(Phys.org) -- As the interface between the cell and its environment, the cell membrane, which consists of fats and proteins, fulfils a variety of vital functions. Scientists at the Max Planck Institute of Biochemistry in Martinsried near Munich have performed the first comprehensive analysis of the molecular structure of this boundary layer, and revealed precisely how it is organised. In yeast cells, the entire membrane is made up of independent domains, each containing just one or a few protein types. If a protein is relocated to an inappropriate domain, it may even fail to function. The study shows that the membrane is a kind of patchwork quilt and should help scientists to gain a better understanding of basic cellular processes.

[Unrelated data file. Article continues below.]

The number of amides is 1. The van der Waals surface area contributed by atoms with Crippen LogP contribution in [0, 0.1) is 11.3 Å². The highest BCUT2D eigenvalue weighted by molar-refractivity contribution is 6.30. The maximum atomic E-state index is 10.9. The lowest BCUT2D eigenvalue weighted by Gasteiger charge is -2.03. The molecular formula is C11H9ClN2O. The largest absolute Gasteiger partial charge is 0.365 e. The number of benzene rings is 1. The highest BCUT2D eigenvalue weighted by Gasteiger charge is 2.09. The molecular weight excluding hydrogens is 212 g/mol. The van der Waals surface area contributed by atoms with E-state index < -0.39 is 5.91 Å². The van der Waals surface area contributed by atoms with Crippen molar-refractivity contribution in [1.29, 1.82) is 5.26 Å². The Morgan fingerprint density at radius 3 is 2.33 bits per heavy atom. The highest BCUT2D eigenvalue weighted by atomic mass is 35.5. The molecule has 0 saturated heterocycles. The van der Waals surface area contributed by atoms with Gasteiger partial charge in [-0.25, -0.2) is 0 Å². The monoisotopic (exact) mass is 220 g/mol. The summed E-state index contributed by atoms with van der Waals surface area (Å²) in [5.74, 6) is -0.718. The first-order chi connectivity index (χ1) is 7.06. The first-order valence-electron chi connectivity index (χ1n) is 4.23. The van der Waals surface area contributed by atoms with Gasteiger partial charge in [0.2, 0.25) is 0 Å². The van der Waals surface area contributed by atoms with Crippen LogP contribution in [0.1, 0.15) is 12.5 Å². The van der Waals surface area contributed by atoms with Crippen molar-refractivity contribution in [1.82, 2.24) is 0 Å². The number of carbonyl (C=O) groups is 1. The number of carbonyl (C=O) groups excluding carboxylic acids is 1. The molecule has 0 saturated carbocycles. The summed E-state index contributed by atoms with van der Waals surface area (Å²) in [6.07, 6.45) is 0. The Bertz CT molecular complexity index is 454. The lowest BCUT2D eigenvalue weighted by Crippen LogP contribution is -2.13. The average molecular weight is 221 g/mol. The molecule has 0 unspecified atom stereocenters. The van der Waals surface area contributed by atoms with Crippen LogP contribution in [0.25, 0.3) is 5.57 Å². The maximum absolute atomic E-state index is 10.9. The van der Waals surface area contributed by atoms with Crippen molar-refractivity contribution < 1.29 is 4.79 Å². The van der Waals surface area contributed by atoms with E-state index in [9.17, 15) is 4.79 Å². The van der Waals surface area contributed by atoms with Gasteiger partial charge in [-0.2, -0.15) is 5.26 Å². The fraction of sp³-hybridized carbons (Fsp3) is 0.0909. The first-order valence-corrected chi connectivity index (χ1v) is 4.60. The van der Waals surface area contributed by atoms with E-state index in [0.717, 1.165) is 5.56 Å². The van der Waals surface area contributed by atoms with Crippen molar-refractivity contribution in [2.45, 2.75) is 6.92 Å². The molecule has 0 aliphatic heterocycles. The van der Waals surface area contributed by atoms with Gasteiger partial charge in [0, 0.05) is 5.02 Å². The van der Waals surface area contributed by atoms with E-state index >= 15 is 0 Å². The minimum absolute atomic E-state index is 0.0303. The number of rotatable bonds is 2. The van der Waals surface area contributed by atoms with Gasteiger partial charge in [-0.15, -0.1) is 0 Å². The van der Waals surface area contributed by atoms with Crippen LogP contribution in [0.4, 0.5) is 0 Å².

- Three-part handoff delivers proteins to membrane surfaceWed, 24 Aug 2011, 14:35:32 EDT
- Researchers get a first look at the mechanics of membrane proteinsSun, 17 Apr 2011, 13:32:37 EDT
- A chaperone system guides tail-anchored membrane proteins to their destined membraneTue, 5 Jul 2011, 11:35:07 EDT
- Mechanism of sculpting the plasma membrane of intestinal cells identifiedMon, 1 Aug 2011, 16:34:58 EDT
- Location, location, location: Membrane 'residence' gives proteases novel abilitiesFri, 16 Nov 2012, 9:35:39 EST